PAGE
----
CFP: The Word for World is Forest Symposium, October 2022.

(Photo Credit: Maksim Isotomin, Unsplash)

This year marks the fiftieth anniversary of the first publication of Ursula K. Le Guin’s anti-war novella The Word for World is Forest.

Written during the Vietnam conflict, The Word for World is Forest depicts a distant world invaded by human beings who are desperate for natural resources. It tells the tale of an alien culture that resists the invasion, but is forever changed by the decision.

The Anarres Project for Alternative Futures calls for abstracts for a multidisciplinary virtual symposium that aims to bring together activists, organizers, and scholars to consider the ways in which Le Guin’s tale can help us to diagnose social injustices in the present moment, and to imagine the ways we can catalyze solidarities to achieve more just futures.

Rather than strictly academic discussions or literary critiques, we are looking for presentations that take Le Guin’s novella as a basis for understanding themes such as oppression, patriarchy and toxic masculinity, racial justice, resistance, colonialism/imperialism, nonviolence and armed struggle, environmental justice, intersectional solidarity in the world today.  We are especially interested in how the tale might help us develop strategies for mutual aid and community organizing against injustice today.

The symposium will be held on-line over Zoom on Friday, October 14, 2022.

Please send an abstract of no more than 300 words by midnight (Pacific Time) Friday, September 9, 2022 using the submission form below.

What was the best sci-fi of 2021?

By Joseph Orosco (December 29, 2021)

The TrekWars@OSU collective (Dr. Randall Milstein, Dr. Joseph Orosco, and Dr. Jason Scully) gathered together again to discuss the best science fictions stories of 2021.  We chose to talk about those sci-fi narratives that most impacted us in some way, either by engaging in innovative storytelling or by engaging us in thinking about future possibilities in new ways.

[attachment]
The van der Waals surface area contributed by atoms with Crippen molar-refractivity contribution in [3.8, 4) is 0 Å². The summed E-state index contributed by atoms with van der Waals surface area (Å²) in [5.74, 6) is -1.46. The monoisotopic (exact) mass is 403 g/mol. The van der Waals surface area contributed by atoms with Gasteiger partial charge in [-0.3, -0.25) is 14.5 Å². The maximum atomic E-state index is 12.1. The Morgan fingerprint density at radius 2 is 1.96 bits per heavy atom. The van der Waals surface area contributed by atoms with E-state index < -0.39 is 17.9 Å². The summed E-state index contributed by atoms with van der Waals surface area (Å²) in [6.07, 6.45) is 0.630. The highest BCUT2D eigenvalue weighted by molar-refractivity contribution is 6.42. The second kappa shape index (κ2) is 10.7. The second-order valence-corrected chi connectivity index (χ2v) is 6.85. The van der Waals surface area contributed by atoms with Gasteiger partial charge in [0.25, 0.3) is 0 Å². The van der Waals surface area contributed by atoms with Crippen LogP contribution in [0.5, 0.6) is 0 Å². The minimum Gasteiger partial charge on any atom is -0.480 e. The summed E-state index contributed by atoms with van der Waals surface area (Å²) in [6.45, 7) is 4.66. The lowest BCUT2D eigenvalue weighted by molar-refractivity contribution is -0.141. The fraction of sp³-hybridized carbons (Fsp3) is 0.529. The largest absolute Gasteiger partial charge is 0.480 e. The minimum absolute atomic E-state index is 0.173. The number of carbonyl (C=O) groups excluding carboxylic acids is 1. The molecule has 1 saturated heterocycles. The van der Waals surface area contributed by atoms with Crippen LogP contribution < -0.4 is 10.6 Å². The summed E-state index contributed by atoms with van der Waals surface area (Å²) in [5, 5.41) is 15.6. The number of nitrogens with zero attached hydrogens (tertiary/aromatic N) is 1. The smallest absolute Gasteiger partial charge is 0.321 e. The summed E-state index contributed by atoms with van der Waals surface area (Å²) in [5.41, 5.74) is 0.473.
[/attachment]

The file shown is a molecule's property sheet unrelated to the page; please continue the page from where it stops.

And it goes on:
Our choices for best science fiction for 2021 were:

Randy Milstein:  The Nevers, Season 1

Joseph Orosco:  The Expanse, Season 6 and Doja Cat, Planet Her

Jason Scully:  DC Legends of Tomorrow

We all agreed that the science fiction product that most underwhelmed us was :  Dune 2021.

Along the way, we noticed that the theme of rendering care to young people was a growing theme in a lot of science fiction stories this year.  We also discussed whether science fiction in the last thirty years has been hemmed in by a cyber punk aesthetic (blended with a neoliberal capitalist reality) that makes it very difficult to imagine, in Jason Scully’s words, a future of “exuberance”.

Let us know what you think.  Did we miss something you think helps us grow a radical imagination (quite frankly–there was a lot)?  (You can also watch our Best of Sci-Fi 2020 here.)

What Does Hispanic Heritage Month Mean to Me?

By Ralph Armbruster-Sandoval (October 6, 2021)

Hispanic Heritage Month initially came into being in 1968 during the height of social unrest in the United States and around the world. 1968 was year that Chicanx high school students in East LA walked out of their classes to demand what we would call Chicana/o Studies today and that same year, more than five hundred people were killed in Mexico City who were pushing for democratic change in Mexico. 1968 was also the year of the Tet Offensive in Vietnam, the year that Dr. King and Senator Robert Kennedy were assassinated, and the year so many other things happened.

Hispanic Heritage Month starts on September 15, the day that many countries in Latin America became independent from Spain. However, while one form of imperialism ended, a new form of imperialism soon emerged, with the United States becoming a new imperial power in the region. The U.S. intervened regularly in Mexico, Nicaragua, Haiti, the Dominican Republic, and many other countries, toppling democratic governments for decades. Our role in these countries generated tremendous instability, prompting many to flee here where they once again mistreated. Despite systemic racism and widespread discrimination, “Hispanic” peoples, who are often Indigenous and Afro-Latinx, have organized, fought back, and demanded change. Those people–along with so many more, including my grand-grandparents, who left Mexico during the Revolution in the early 20th Century–have transformed the United States–they often sacrificed their lives so their children could have a better life. Those dreams have been elusive for many, but change has occurred and it continues, as Latinx people continue to demand dignity and respect in all social institutions.